This preview shows page 1. Sign up to view the full content.
Unformatted text preview: ordinary annuity, the cash flow
occurs at the end of each period. For an annuity due, the cash flow occurs at the
beginning of each period.
Fran Abrams is choosing which of two annuities to receive. Both are 5-year,
$1,000 annuities; annuity A is an ordinary annuity, and annuity B is an annuity
due. To better understand the difference between these annuities, she has listed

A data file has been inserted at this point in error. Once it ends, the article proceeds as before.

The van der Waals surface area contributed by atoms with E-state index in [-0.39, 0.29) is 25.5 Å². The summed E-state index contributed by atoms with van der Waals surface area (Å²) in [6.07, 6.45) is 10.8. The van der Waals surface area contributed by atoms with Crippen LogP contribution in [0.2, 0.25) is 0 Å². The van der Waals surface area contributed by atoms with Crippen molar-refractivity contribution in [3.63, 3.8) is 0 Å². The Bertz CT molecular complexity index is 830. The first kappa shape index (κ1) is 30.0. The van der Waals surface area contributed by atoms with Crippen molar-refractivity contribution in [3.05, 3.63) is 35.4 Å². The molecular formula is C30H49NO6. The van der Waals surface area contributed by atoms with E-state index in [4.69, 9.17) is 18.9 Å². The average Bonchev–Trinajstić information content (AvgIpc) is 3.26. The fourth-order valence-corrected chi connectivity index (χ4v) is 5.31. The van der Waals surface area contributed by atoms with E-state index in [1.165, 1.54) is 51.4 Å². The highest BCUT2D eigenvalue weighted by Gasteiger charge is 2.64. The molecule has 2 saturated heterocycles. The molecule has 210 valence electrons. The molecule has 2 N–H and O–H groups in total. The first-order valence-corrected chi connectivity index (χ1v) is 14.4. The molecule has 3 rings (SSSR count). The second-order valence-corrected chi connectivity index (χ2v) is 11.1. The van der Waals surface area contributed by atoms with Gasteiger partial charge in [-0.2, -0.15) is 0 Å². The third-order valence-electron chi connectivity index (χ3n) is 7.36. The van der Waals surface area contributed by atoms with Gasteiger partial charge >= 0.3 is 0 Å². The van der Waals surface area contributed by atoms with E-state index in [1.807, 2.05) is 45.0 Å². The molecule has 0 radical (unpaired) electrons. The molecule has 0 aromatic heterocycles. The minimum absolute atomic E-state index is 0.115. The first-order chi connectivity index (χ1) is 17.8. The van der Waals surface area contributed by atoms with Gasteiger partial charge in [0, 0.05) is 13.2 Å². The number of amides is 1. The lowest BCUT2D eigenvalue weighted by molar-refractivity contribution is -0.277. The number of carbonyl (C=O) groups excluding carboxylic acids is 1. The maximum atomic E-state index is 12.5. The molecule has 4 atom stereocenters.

their cash flows in Table 4.1. Note that the amount of each annuity totals
$5,000. The two annuities differ in the timing of their cash flows: The cash flows
are received sooner with the annuity due than with the ordinary annuity.
Although the cash flows of both annuities in Table 4.1 total $5,000, the
annuity due would have a higher future value than the ordinary annuity, because
each of its five annual cash flows can earn interest for one year more than each
of the ordinary annuity’s cash flows. Similarly, the present value of the annuity
due would be greater than that of the ordinary annuity, because each annuity due
cash flow is discounted back one less year than for the ordinary annuity. In general, both the future value and the present value of an a...
View Full Document